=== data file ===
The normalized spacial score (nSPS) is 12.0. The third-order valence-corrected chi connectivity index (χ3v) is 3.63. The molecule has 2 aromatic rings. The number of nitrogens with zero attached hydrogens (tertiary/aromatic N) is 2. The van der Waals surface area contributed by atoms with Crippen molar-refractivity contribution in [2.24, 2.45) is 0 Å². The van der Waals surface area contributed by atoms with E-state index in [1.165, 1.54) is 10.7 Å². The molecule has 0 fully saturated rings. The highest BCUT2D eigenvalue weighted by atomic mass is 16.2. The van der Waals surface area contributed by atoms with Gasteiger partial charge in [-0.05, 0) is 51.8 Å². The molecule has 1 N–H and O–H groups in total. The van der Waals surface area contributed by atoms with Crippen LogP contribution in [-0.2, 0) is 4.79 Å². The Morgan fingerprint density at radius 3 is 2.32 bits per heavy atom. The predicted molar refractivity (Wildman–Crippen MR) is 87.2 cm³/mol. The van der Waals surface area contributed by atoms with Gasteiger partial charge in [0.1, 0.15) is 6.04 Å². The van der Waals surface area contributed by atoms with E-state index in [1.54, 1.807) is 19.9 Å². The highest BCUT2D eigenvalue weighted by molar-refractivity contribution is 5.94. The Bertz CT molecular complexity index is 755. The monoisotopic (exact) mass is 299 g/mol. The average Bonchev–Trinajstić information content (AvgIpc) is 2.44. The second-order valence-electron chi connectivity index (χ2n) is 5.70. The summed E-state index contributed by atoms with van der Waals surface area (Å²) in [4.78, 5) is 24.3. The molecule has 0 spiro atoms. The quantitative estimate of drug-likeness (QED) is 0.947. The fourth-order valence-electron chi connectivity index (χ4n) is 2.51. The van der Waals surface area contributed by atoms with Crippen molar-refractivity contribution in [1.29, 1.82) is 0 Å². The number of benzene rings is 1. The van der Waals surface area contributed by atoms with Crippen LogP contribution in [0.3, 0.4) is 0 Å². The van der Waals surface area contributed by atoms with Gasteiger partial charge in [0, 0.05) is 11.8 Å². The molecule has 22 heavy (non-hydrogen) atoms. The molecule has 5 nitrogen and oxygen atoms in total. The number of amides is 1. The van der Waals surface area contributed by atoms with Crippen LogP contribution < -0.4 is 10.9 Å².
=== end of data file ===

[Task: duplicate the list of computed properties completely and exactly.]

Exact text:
The normalized spacial score (nSPS) is 12.0. The third-order valence-corrected chi connectivity index (χ3v) is 3.63. The molecule has 2 aromatic rings. The number of nitrogens with zero attached hydrogens (tertiary/aromatic N) is 2. The van der Waals surface area contributed by atoms with Crippen molar-refractivity contribution in [2.24, 2.45) is 0 Å². The van der Waals surface area contributed by atoms with E-state index in [1.165, 1.54) is 10.7 Å². The molecule has 0 fully saturated rings. The highest BCUT2D eigenvalue weighted by atomic mass is 16.2. The van der Waals surface area contributed by atoms with Gasteiger partial charge in [-0.05, 0) is 51.8 Å². The molecule has 1 N–H and O–H groups in total. The van der Waals surface area contributed by atoms with Crippen LogP contribution in [-0.2, 0) is 4.79 Å². The Morgan fingerprint density at radius 3 is 2.32 bits per heavy atom. The predicted molar refractivity (Wildman–Crippen MR) is 87.2 cm³/mol. The van der Waals surface area contributed by atoms with Gasteiger partial charge in [0.1, 0.15) is 6.04 Å². The van der Waals surface area contributed by atoms with E-state index in [1.54, 1.807) is 19.9 Å². The highest BCUT2D eigenvalue weighted by molar-refractivity contribution is 5.94. The Bertz CT molecular complexity index is 755. The monoisotopic (exact) mass is 299 g/mol. The average Bonchev–Trinajstić information content (AvgIpc) is 2.44. The second-order valence-electron chi connectivity index (χ2n) is 5.70. The summed E-state index contributed by atoms with van der Waals surface area (Å²) in [4.78, 5) is 24.3. The molecule has 0 spiro atoms. The quantitative estimate of drug-likeness (QED) is 0.947. The fourth-order valence-electron chi connectivity index (χ4n) is 2.51. The van der Waals surface area contributed by atoms with Crippen molar-refractivity contribution in [1.29, 1.82) is 0 Å². The number of benzene rings is 1. The van der Waals surface area contributed by atoms with Crippen LogP contribution in [0.3, 0.4) is 0 Å². The van der Waals surface area contributed by atoms with Gasteiger partial charge in [0, 0.05) is 11.8 Å². The molecule has 22 heavy (non-hydrogen) atoms. The molecule has 5 nitrogen and oxygen atoms in total. The number of amides is 1. The van der Waals surface area contributed by atoms with Crippen LogP contribution < -0.4 is 10.9 Å².